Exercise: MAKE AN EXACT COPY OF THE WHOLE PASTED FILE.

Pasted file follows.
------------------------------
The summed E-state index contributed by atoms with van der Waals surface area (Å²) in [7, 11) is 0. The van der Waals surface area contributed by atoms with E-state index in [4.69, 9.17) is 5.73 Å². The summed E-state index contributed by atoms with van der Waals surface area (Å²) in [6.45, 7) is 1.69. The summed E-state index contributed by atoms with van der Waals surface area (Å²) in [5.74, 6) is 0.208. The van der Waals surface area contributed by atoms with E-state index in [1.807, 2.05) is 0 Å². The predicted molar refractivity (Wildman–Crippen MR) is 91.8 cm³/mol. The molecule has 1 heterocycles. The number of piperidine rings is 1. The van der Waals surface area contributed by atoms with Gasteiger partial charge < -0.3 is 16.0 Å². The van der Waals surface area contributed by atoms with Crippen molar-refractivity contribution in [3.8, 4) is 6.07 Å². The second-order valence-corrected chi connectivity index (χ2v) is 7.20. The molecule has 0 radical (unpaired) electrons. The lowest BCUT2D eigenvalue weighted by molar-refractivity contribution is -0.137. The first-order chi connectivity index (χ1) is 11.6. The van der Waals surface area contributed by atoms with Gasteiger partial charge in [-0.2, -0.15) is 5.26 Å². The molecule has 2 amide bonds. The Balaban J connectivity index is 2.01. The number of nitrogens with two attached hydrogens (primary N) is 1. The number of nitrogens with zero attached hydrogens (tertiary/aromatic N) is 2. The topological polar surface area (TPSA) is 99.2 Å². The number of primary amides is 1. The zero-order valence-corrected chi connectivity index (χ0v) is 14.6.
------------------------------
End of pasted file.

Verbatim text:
The summed E-state index contributed by atoms with van der Waals surface area (Å²) in [7, 11) is 0. The van der Waals surface area contributed by atoms with E-state index in [4.69, 9.17) is 5.73 Å². The summed E-state index contributed by atoms with van der Waals surface area (Å²) in [6.45, 7) is 1.69. The summed E-state index contributed by atoms with van der Waals surface area (Å²) in [5.74, 6) is 0.208. The van der Waals surface area contributed by atoms with E-state index in [1.807, 2.05) is 0 Å². The predicted molar refractivity (Wildman–Crippen MR) is 91.8 cm³/mol. The molecule has 1 heterocycles. The number of piperidine rings is 1. The van der Waals surface area contributed by atoms with Gasteiger partial charge < -0.3 is 16.0 Å². The van der Waals surface area contributed by atoms with Crippen molar-refractivity contribution in [3.8, 4) is 6.07 Å². The second-order valence-corrected chi connectivity index (χ2v) is 7.20. The molecule has 0 radical (unpaired) electrons. The lowest BCUT2D eigenvalue weighted by molar-refractivity contribution is -0.137. The first-order chi connectivity index (χ1) is 11.6. The van der Waals surface area contributed by atoms with Gasteiger partial charge in [-0.2, -0.15) is 5.26 Å². The molecule has 2 amide bonds. The Balaban J connectivity index is 2.01. The number of nitrogens with two attached hydrogens (primary N) is 1. The number of nitrogens with zero attached hydrogens (tertiary/aromatic N) is 2. The topological polar surface area (TPSA) is 99.2 Å². The number of primary amides is 1. The zero-order valence-corrected chi connectivity index (χ0v) is 14.6.